Blessed James Fenn
by Malcolm Brennan
Some saints seem to be men and women of clear vision who understand early in life the role they are to play in serving God. Their piety appears while they are still children, their vocations are unmistakable and specific, and no matter what extraordinary circumstances turn up, they seem to know exactly what is to be done and they proceed to do it with dispatch. While our admiration goes out to such holy vessels of grace, perhaps our sympathy goes out more readily to those like Blessed James Fenn who several times had to pick up the shattered pieces of his life and try to start over at something new.
While the former kind of saints display the copious illumination and the clear insight into things spiritual that comes from a steadfast faith, there remains another element of the virtue of faith, which is not so much understanding of God's particular plans as it is a serene confidence in Him. It is an assurance and a child-like trust that, however inscrutable and confounding the situations He puts us in, our duty is always and simply to follow His commands. Perhaps this latter dimension of the first of the theologial virtues is especially suitable during the periods of turmoil and confusion in which James Fenn lived, and in which we live.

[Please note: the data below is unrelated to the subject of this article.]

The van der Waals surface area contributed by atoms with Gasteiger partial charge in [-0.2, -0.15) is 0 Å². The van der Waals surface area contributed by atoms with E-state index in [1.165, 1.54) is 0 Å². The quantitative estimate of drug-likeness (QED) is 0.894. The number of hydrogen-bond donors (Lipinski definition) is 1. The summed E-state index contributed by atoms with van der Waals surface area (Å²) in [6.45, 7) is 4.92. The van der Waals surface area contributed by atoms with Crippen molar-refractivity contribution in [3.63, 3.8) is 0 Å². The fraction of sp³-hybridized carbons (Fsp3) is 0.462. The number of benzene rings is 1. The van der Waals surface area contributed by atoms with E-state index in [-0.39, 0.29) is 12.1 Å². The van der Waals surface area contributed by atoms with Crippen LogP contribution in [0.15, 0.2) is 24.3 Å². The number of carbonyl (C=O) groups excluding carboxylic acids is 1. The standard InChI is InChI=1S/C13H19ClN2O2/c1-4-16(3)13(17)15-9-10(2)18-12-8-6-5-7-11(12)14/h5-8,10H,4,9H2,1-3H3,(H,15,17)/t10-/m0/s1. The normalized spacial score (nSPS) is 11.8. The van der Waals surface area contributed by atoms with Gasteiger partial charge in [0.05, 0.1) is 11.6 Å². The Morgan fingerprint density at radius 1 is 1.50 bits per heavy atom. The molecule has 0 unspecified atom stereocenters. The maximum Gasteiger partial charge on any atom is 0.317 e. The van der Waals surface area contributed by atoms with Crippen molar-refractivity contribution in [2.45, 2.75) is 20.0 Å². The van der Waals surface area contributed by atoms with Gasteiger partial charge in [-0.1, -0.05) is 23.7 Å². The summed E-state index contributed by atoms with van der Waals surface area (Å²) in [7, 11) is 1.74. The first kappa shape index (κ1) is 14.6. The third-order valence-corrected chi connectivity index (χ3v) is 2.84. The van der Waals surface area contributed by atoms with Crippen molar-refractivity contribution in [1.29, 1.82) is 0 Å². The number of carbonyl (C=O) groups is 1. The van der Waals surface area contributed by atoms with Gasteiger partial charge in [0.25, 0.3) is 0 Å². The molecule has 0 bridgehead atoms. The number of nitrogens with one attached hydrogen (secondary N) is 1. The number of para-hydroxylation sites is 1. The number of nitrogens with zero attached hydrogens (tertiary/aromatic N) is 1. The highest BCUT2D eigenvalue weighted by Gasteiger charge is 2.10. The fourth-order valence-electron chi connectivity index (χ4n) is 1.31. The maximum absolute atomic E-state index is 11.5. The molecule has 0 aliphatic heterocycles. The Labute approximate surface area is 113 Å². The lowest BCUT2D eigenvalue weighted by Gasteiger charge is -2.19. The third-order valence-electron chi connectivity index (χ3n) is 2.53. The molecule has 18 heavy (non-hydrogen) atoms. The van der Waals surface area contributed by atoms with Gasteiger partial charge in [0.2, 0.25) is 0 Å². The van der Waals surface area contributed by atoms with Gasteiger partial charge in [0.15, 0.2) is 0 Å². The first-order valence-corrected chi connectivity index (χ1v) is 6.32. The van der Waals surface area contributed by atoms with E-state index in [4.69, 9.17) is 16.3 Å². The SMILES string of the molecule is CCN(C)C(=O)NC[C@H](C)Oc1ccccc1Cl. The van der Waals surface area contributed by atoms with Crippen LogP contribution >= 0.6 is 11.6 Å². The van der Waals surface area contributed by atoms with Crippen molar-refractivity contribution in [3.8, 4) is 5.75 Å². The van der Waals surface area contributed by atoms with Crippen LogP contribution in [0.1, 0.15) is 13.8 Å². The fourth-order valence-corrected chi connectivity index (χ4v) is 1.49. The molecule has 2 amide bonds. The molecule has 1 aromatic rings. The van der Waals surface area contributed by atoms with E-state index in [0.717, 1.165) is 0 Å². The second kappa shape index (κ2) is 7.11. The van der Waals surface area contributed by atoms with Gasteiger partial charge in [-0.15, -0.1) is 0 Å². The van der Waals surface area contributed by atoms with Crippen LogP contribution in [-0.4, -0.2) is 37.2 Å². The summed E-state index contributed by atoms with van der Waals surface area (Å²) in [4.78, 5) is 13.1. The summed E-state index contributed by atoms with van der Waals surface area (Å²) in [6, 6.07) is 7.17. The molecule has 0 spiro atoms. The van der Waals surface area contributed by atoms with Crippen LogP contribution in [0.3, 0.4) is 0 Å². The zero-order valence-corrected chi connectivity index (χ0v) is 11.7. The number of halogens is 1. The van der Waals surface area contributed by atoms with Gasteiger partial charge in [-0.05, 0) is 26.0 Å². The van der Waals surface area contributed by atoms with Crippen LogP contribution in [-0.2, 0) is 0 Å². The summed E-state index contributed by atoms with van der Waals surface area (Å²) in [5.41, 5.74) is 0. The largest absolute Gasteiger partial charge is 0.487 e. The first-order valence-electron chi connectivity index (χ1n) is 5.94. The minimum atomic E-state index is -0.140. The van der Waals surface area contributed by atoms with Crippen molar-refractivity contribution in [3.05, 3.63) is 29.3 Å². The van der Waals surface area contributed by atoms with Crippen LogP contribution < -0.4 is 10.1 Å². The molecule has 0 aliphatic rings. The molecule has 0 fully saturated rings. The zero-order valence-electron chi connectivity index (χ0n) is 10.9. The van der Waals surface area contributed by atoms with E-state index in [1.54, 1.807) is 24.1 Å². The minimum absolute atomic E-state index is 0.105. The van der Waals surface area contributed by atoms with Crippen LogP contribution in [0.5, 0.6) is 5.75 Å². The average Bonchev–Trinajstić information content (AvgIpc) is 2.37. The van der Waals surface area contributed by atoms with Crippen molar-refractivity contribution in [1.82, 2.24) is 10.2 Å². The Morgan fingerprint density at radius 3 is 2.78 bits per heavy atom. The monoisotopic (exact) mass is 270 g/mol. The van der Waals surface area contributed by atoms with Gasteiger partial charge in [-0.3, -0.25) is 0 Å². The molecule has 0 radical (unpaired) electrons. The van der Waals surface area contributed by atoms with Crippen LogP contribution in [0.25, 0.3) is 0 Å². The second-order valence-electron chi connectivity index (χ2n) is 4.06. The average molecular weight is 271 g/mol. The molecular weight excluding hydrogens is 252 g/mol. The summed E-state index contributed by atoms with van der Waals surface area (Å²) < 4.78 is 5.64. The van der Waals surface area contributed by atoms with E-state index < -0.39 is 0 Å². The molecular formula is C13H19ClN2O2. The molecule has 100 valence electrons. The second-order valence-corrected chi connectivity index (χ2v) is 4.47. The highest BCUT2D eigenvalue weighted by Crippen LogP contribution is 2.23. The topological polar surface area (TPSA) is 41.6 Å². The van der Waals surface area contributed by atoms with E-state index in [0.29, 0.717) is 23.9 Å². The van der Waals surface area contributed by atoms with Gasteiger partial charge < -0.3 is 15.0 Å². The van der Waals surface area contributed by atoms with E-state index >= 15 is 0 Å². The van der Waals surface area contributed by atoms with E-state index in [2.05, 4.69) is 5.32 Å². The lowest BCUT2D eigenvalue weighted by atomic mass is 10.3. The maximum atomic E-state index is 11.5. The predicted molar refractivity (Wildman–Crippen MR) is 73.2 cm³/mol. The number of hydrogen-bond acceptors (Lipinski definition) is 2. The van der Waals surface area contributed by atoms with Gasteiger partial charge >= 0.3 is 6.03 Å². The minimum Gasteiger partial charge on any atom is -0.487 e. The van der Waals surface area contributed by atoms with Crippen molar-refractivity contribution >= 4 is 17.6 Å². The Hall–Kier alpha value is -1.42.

Born at Montacute in Somersetshire, Blessed James received most of his university education at Oxford during the reign of Queen Mary, the only legitimate child of Henry VIII and his pious wife, Catherine of Aragon. It must have seemed to James at age fourteen when he began his studies there, following the footsteps of two elder brothers, that the long nightmare of England's rebellion against Rome would finally come to an end. But while Queen Mary was zealous to undo the crimes of her father and to restore the "Dower of Our Lady" to its rightful place in the universal Church, all her efforts had ended in failure before Blessed James completed his course of studies.